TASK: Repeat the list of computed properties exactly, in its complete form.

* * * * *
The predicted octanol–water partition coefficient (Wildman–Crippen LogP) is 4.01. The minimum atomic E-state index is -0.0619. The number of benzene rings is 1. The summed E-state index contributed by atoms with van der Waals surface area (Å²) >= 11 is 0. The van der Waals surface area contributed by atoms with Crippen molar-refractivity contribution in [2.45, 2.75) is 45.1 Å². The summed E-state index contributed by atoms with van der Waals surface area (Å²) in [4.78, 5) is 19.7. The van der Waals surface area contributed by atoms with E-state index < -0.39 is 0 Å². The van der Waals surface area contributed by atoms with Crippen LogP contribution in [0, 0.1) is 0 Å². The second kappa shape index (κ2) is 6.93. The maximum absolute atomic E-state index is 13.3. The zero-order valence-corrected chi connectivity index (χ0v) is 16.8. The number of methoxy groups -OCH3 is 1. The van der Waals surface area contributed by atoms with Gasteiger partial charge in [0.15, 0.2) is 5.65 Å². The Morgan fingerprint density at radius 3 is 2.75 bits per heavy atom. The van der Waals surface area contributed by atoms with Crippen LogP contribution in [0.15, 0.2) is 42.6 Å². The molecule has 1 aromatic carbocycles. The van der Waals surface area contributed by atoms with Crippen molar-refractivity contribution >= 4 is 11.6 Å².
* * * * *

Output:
The predicted octanol–water partition coefficient (Wildman–Crippen LogP) is 4.01. The minimum atomic E-state index is -0.0619. The number of benzene rings is 1. The summed E-state index contributed by atoms with van der Waals surface area (Å²) >= 11 is 0. The van der Waals surface area contributed by atoms with Crippen molar-refractivity contribution in [2.45, 2.75) is 45.1 Å². The summed E-state index contributed by atoms with van der Waals surface area (Å²) in [4.78, 5) is 19.7. The van der Waals surface area contributed by atoms with E-state index < -0.39 is 0 Å². The van der Waals surface area contributed by atoms with Crippen LogP contribution in [0, 0.1) is 0 Å². The second kappa shape index (κ2) is 6.93. The maximum absolute atomic E-state index is 13.3. The zero-order valence-corrected chi connectivity index (χ0v) is 16.8. The number of methoxy groups -OCH3 is 1. The van der Waals surface area contributed by atoms with Gasteiger partial charge in [0.15, 0.2) is 5.65 Å². The Morgan fingerprint density at radius 3 is 2.75 bits per heavy atom. The van der Waals surface area contributed by atoms with Crippen LogP contribution in [0.15, 0.2) is 42.6 Å². The molecule has 1 aromatic carbocycles. The van der Waals surface area contributed by atoms with Crippen molar-refractivity contribution >= 4 is 11.6 Å².